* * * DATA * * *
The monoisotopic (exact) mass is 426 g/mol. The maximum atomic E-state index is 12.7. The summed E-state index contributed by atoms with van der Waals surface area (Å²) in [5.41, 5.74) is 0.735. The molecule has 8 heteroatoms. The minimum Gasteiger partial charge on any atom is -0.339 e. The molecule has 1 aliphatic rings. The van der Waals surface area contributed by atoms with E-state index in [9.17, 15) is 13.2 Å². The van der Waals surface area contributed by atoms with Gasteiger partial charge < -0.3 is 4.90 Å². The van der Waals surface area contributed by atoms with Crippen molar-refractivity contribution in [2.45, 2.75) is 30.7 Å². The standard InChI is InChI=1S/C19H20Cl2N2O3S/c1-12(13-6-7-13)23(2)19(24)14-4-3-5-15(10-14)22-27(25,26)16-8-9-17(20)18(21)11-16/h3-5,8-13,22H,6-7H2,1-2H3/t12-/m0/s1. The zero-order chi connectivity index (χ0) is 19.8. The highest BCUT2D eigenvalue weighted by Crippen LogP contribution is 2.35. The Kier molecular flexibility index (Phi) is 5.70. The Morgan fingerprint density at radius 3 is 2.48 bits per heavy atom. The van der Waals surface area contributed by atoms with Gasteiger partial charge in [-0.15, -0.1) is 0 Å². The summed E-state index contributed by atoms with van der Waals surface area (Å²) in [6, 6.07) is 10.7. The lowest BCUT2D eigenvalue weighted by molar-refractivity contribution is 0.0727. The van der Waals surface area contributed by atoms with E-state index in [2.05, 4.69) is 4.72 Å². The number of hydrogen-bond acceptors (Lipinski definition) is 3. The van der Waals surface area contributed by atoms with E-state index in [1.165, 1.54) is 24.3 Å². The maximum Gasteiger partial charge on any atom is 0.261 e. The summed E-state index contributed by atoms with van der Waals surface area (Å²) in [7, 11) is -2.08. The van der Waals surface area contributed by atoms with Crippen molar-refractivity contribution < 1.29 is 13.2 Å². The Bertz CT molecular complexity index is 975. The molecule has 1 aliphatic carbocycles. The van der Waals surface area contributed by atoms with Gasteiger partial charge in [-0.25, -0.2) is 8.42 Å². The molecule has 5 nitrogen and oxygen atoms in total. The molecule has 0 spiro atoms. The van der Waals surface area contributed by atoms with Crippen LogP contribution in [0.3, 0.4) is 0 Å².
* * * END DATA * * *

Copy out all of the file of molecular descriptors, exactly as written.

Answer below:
The monoisotopic (exact) mass is 426 g/mol. The maximum atomic E-state index is 12.7. The summed E-state index contributed by atoms with van der Waals surface area (Å²) in [5.41, 5.74) is 0.735. The molecule has 8 heteroatoms. The minimum Gasteiger partial charge on any atom is -0.339 e. The molecule has 1 aliphatic rings. The van der Waals surface area contributed by atoms with E-state index in [9.17, 15) is 13.2 Å². The van der Waals surface area contributed by atoms with Gasteiger partial charge < -0.3 is 4.90 Å². The van der Waals surface area contributed by atoms with Crippen molar-refractivity contribution in [2.45, 2.75) is 30.7 Å². The standard InChI is InChI=1S/C19H20Cl2N2O3S/c1-12(13-6-7-13)23(2)19(24)14-4-3-5-15(10-14)22-27(25,26)16-8-9-17(20)18(21)11-16/h3-5,8-13,22H,6-7H2,1-2H3/t12-/m0/s1. The zero-order chi connectivity index (χ0) is 19.8. The highest BCUT2D eigenvalue weighted by Crippen LogP contribution is 2.35. The Kier molecular flexibility index (Phi) is 5.70. The Morgan fingerprint density at radius 3 is 2.48 bits per heavy atom. The van der Waals surface area contributed by atoms with Gasteiger partial charge in [-0.15, -0.1) is 0 Å². The summed E-state index contributed by atoms with van der Waals surface area (Å²) in [6, 6.07) is 10.7. The lowest BCUT2D eigenvalue weighted by molar-refractivity contribution is 0.0727. The van der Waals surface area contributed by atoms with E-state index in [2.05, 4.69) is 4.72 Å². The number of hydrogen-bond acceptors (Lipinski definition) is 3. The van der Waals surface area contributed by atoms with E-state index in [1.165, 1.54) is 24.3 Å². The maximum Gasteiger partial charge on any atom is 0.261 e. The summed E-state index contributed by atoms with van der Waals surface area (Å²) in [7, 11) is -2.08. The van der Waals surface area contributed by atoms with Crippen molar-refractivity contribution < 1.29 is 13.2 Å². The Bertz CT molecular complexity index is 975. The molecule has 1 aliphatic carbocycles. The van der Waals surface area contributed by atoms with Gasteiger partial charge in [-0.25, -0.2) is 8.42 Å². The molecule has 5 nitrogen and oxygen atoms in total. The molecule has 0 spiro atoms. The van der Waals surface area contributed by atoms with Crippen LogP contribution in [0.3, 0.4) is 0 Å².